What is a DNR (Do Not Resuscitate) Order?
Deciding whether or not you may want a Do Not Resuscitate (DNR) order is an important part of end-of-life planning. It can be included in a living will or be part of your advance healthcare directive. It is up to you if you want a DNR order, but there are a few things you should know first.
For instance, you could have a written DNR that is not followed because emergency services are called or because your medical provider was not informed. You could have a DNR that does not apply to your circumstances (even if you might have thought that it would).
What does it do and when does it apply? Let’s walk through the basics.
What is a DNR?
A DNR order is a legal document with instructions to your hospital and/or medical provider that you are not to be revived with cardiopulmonary resuscitation (CPR,) or shock equipment if you go into cardiac arrest. Some hospitals call it DNAR (do not attempt resuscitation) or AND (allow natural death) instead of DNR.
People who consider getting a DNR order typically suffer from a terminal illness or are otherwise at risk for cardiac or respiratory arrest.
If you have a DNR order, it should be signed by your physician and all your attending medical personnel should be made aware of it. If you are transferred to a new facility, the new facility should also be made aware of the order.
Does it work?
Even if you have a DNR, that is no guarantee that you will not be resuscitated. If you go into cardiac arrest and someone calls emergency services, they generally will not have time to check if there is a DNR order, they will just get to work.
If you want the DNR to be honored, consider displaying it where first responders might find you, and make sure your family and primary care physician have a copy. You may also want to tell your family or caretaker not to call emergency services if your heart stops or you stop breathing. Make sure that if you have appointed someone as your medical power of attorney, that they have a copy of the order.
If you are at a hospital, and you are transferred to a new facility, the new health care providers need to have a copy of your DNR order as well.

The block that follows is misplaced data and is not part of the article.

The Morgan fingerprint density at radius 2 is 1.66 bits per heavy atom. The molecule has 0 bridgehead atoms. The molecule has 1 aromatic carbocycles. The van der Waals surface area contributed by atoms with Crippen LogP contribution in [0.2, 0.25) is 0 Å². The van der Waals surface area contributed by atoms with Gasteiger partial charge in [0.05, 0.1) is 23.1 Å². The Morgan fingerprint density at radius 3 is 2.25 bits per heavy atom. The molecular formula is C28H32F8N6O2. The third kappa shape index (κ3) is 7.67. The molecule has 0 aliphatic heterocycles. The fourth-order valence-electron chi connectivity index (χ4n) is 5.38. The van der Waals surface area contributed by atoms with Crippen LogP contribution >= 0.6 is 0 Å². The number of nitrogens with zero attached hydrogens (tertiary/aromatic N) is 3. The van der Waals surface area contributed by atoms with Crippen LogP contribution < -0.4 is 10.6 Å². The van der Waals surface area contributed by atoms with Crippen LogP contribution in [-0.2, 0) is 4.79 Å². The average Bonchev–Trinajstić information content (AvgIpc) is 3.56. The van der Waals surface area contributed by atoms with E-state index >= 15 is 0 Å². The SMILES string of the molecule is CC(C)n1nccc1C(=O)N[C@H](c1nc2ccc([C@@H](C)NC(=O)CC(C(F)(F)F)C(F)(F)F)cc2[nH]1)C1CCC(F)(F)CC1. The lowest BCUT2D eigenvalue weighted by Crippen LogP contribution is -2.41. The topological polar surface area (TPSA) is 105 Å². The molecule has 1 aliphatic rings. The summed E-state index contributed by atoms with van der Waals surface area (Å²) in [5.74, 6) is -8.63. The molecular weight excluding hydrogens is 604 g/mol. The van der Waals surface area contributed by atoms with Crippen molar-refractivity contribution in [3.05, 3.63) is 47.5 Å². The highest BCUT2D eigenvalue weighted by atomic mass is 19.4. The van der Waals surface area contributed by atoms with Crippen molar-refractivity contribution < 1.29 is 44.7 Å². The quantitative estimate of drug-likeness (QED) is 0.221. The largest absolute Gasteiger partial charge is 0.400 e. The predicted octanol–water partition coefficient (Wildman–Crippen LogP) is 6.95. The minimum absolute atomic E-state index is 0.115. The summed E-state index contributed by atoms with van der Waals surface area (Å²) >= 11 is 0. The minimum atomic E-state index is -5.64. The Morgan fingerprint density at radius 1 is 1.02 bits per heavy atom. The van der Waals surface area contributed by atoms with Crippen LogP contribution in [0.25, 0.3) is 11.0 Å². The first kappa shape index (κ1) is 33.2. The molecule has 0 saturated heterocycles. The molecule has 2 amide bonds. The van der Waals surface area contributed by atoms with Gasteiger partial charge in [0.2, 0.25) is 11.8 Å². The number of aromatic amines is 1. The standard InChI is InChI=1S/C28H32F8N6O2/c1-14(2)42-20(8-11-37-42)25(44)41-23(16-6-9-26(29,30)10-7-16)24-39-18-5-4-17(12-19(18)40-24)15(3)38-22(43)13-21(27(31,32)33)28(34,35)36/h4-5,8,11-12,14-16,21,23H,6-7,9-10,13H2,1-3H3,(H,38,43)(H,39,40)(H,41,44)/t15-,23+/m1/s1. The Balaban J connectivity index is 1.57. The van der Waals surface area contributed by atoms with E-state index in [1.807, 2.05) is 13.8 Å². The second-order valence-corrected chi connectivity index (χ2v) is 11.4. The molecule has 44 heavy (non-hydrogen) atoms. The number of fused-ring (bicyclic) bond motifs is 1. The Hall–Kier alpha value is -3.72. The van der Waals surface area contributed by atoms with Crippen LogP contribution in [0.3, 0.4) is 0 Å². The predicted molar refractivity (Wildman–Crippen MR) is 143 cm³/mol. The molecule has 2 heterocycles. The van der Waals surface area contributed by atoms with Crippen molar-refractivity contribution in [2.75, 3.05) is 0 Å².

In some states, the order can expire after a certain amount of time, so check periodically to see if your DNR order is up-to-date.
It may also be helpful to get a bracelet or other medical jewelry that informs first responders of your DNR order. There are companies that you can order medical jewelry from that will keep a copy of your DNR order on file.
Medical providers are not required to follow a DNR order they do not know about. The important part is making sure that your medical providers know about it.
Does a DNR mean that you are no longer receiving medical treatment?
No, not at all. A DNR order only applies to efforts to bring you back with CPR or shock treatments if go into cardiac arrest. It has no impact on any other treatments you may be undergoing, medications, pain management, etc. You can still get surgery and other procedures even if you have a DNR order.
Essentially, a DNR does not mean “do not treat.” It means exactly what it says: “do not resuscitate.”
What if I have other opinions about end-of-life medical treatment?
If you would like to provide further instructions to your medical team about your preferences with regards to end-of-life treatments, you may want to consider an advance medical directive, durable power of attorney, or another form called a POLST (Physician Orders for Life-Sustaining Treatment).
A POLST (sometimes called a different name in different states, like MOLST, MOST, POST, TPOPP) combines a DNR with an advance medical directive in order to provide your medical team with specific instructions about your end-of-life treatments.
In some states, medical providers are required to offer a POLST if you are terminally ill with a life expectancy of less than 5 more years.
A POLST can include instructions on whether or not you want a ventilator, use of antibiotics, pain management, feeding tube, etc.
How do I decide if I need a DNR order?
If you are faced with a terminal illness or at high risk for heart failure, then you may want to discuss a DNR order with your doctor. They will be able to talk to you about the chances of CPR being successful if you go into cardiac arrest, and what the impact might be on you and your health if you stop breathing or your heart stops beating and are subsequently revived.
Make sure you have all the information you need before making this difficult choice about what will be best for you.
When is the right time to get a DNR?
Having a DNR order — along with a living will — is not a light decision and is not for everyone. For patients who are terminally ill, if they go into cardiac arrest, many of them will not be able to be resuscitated because of their weakened state. If they are resuscitated, their quality of life may be poor. They may suffer from brain damage as a result of the temporary loss of blood to the brain, and may not be able to survive on their own without a respirator.
If you are terminally ill, and have just a few years to live, or you are near the end of your life and know that you are at high risk for cardiac arrest, then you may want to consider a DNR.
It is important to get it taken care of while are mentally competent—if you wait, and are no longer able to speak for yourself, then someone else will make the decision for you, and it may not be what you would have preferred.